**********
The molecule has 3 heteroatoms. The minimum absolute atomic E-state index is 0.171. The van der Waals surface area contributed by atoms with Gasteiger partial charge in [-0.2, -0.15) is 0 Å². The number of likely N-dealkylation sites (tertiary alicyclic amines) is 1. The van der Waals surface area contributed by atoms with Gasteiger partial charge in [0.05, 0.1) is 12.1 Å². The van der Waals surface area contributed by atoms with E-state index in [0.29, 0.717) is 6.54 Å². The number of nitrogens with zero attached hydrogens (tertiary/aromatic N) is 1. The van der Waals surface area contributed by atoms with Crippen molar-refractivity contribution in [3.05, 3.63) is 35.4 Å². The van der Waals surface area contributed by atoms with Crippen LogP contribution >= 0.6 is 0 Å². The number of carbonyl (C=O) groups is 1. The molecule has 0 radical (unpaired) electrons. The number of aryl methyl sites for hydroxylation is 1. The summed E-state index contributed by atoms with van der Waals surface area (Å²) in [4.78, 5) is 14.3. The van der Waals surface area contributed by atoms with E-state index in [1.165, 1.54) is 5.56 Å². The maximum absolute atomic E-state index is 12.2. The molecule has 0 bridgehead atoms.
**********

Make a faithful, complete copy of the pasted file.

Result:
The molecule has 3 heteroatoms. The minimum absolute atomic E-state index is 0.171. The van der Waals surface area contributed by atoms with Gasteiger partial charge in [-0.2, -0.15) is 0 Å². The number of likely N-dealkylation sites (tertiary alicyclic amines) is 1. The van der Waals surface area contributed by atoms with Gasteiger partial charge in [0.05, 0.1) is 12.1 Å². The van der Waals surface area contributed by atoms with E-state index in [0.29, 0.717) is 6.54 Å². The number of nitrogens with zero attached hydrogens (tertiary/aromatic N) is 1. The van der Waals surface area contributed by atoms with Crippen molar-refractivity contribution in [3.05, 3.63) is 35.4 Å². The van der Waals surface area contributed by atoms with Crippen LogP contribution >= 0.6 is 0 Å². The number of carbonyl (C=O) groups is 1. The molecule has 0 radical (unpaired) electrons. The number of aryl methyl sites for hydroxylation is 1. The summed E-state index contributed by atoms with van der Waals surface area (Å²) in [4.78, 5) is 14.3. The van der Waals surface area contributed by atoms with E-state index in [1.165, 1.54) is 5.56 Å². The maximum absolute atomic E-state index is 12.2. The molecule has 0 bridgehead atoms.